Chico State throws 10th annual party for Black History Month


Jazz music filled the air while people donning costumes of dapper gentlemen and fringed flappers entered the Performing Arts Center.

The set designs elevated the room’s golden age feel, students, faculty, staff and people of all ages took a trip back in time to celebrate the Harlem Renaissance on Thursday night.

In honor of Black History Month, the Chico State’s Black Faculty and Staff Association, the Cross-Cultural Leadership Center, the Office of Diversity and Inclusion and the School of the Arts presented the tenth Harlem Renaissance Rent Party.

Beginning in the 1910s, Rent Parties were thrown in efforts to counteract the continuing rise of rent. Hosts would charge entry fees and attendees could dance to hired musicians and eat Southern-style food all night long. These parties became so popular that they played a large role in the African American cultural movement between the 20s and 30s.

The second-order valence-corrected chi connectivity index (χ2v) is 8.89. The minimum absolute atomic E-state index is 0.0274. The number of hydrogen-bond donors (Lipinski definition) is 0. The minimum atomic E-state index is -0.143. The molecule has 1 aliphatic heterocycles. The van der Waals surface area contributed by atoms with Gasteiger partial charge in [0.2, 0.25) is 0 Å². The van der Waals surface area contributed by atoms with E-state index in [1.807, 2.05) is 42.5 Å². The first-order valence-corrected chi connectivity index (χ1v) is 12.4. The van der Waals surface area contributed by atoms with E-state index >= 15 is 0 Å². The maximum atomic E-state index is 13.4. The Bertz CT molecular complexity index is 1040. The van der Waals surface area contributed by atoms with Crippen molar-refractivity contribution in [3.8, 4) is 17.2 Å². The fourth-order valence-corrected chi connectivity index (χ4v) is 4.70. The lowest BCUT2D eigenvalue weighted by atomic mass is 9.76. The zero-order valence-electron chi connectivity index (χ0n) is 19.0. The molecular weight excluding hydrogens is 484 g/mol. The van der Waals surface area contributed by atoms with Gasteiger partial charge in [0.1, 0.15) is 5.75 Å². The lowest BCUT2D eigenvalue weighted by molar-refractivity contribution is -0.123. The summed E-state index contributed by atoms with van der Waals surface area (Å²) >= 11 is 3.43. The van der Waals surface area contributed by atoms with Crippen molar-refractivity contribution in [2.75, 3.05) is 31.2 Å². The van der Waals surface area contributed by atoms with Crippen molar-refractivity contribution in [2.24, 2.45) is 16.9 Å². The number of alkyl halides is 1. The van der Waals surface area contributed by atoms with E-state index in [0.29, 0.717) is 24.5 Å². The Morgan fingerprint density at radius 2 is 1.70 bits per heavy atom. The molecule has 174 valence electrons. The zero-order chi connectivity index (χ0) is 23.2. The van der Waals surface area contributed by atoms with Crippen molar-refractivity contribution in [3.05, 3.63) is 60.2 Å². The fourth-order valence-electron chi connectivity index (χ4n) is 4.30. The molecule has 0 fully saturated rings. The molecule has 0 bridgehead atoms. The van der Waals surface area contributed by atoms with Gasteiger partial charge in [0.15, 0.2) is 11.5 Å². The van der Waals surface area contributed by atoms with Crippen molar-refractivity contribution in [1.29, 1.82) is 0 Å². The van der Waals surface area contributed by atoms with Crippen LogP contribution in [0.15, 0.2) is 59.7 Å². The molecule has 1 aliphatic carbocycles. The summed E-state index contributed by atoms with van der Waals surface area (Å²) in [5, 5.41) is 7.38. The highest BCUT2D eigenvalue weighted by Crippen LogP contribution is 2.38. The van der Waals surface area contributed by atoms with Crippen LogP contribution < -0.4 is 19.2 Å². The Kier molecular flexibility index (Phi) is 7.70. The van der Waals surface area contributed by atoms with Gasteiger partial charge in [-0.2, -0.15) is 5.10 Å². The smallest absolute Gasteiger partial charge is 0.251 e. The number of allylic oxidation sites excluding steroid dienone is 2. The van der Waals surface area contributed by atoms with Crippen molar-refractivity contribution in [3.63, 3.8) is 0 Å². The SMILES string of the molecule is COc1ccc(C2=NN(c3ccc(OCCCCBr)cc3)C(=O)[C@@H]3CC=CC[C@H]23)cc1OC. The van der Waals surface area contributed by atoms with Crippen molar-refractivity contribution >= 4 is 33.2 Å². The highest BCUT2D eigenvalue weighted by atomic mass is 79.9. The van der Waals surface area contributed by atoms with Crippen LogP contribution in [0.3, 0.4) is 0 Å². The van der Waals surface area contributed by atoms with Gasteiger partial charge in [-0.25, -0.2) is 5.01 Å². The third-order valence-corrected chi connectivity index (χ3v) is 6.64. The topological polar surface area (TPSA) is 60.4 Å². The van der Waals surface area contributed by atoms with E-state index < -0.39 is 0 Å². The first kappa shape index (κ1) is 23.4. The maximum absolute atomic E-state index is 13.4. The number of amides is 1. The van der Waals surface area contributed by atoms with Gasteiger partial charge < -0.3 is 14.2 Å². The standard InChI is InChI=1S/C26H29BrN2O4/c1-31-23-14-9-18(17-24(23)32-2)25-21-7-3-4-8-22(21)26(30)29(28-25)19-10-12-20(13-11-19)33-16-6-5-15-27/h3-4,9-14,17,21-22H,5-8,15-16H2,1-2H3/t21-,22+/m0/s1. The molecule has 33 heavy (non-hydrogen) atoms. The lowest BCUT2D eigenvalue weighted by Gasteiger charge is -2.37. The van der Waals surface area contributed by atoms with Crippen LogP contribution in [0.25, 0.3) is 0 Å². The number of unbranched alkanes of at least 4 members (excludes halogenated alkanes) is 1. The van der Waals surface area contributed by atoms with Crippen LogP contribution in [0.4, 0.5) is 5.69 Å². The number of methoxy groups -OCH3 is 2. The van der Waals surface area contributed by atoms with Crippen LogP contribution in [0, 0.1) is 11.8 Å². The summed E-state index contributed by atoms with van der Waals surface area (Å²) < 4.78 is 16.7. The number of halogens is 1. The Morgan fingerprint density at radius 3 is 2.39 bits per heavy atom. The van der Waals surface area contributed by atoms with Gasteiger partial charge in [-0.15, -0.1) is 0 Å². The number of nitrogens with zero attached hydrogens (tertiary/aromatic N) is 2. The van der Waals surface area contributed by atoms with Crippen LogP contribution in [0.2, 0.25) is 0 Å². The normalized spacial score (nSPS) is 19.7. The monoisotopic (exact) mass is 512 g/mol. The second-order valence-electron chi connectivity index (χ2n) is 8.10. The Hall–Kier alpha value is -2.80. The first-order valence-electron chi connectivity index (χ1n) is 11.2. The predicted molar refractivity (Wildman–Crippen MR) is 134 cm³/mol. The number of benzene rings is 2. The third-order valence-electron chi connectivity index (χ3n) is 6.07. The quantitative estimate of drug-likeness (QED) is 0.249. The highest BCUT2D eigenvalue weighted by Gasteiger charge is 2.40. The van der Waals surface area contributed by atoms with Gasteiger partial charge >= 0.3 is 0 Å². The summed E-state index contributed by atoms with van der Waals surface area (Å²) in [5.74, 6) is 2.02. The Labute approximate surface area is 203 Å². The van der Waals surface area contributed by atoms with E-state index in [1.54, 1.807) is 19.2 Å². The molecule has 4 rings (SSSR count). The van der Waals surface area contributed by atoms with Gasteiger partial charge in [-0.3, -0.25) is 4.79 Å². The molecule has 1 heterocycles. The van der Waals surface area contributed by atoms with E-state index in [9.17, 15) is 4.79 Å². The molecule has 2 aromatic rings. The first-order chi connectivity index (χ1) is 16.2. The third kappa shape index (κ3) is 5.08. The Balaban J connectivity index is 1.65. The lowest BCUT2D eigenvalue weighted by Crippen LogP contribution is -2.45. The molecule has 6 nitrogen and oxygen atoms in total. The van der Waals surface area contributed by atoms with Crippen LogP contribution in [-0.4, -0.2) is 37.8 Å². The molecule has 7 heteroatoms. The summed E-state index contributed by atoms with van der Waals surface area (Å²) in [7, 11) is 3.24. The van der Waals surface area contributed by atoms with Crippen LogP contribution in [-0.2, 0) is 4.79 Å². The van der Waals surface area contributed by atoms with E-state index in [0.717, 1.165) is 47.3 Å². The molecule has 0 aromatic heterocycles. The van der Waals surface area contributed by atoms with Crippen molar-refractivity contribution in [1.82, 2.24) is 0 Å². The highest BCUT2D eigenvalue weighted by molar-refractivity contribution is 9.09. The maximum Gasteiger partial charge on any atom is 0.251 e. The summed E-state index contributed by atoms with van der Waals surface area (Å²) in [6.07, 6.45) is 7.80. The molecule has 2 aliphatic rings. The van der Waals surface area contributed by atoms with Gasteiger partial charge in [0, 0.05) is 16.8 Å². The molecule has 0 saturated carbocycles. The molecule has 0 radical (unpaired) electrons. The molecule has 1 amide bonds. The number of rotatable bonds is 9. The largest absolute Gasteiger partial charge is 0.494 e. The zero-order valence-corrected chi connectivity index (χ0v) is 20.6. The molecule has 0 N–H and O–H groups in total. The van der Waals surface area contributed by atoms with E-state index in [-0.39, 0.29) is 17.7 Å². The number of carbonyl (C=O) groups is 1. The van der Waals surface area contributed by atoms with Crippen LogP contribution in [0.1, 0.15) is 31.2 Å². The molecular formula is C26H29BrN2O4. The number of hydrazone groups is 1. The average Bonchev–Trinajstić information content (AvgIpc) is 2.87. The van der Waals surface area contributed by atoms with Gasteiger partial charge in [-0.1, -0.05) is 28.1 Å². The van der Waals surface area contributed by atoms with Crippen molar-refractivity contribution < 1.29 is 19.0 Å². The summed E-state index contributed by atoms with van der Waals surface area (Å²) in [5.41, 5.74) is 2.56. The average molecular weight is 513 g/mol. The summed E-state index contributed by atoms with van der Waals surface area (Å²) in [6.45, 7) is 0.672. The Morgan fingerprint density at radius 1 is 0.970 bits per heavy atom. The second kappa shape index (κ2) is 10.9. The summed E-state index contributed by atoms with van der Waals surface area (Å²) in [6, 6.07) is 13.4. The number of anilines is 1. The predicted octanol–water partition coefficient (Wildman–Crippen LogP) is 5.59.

The movement also produced many mainstream African American musicians and writers. It also had a significant influence on the development of theater, art and politics.

“The party lends itself as a way of sort of celebrating as well as educating about the Harlem Renaissance time period,” said Tracy Butts, English professor and the event’s coordinator. “It also lends itself to having people come dressed in costume which people love. We also get to do a fundraiser for it. So it allows you to actually meet a couple objectives all in one party.”

While the party is always free to attend, donations are happily accepted and typically people are more than inclined to support the charitable cause each Rent Party is designated for.

“This year we’re raising money for Chapman Elementary School and for their library,” Butts said.

This was the second year in a row that the Rent Party was thrown to benefit the elementary school. Last year, the event raised about $500.

“We found out that their library budget had been slashed significantly so the $500 helped them to purchase books,” Butts said.

A raffle for a music-inspired painting by student, Mazi Noble, was also part of the effort to raise funds and proved to be fruitful for lots of raffle tickets were sold at the door. Noble was also selling custom prints inside the party for the cause.

In addition to the art raffle and jazz music, the entertainment included some students reciting poetry and a costume contest—won by Natalie Windt. People also enjoyed hot food, cold drinks and mingling with one another throughout the night.

Amanda Rhine can be reached at [email protected] or @am_rhine on Twitter.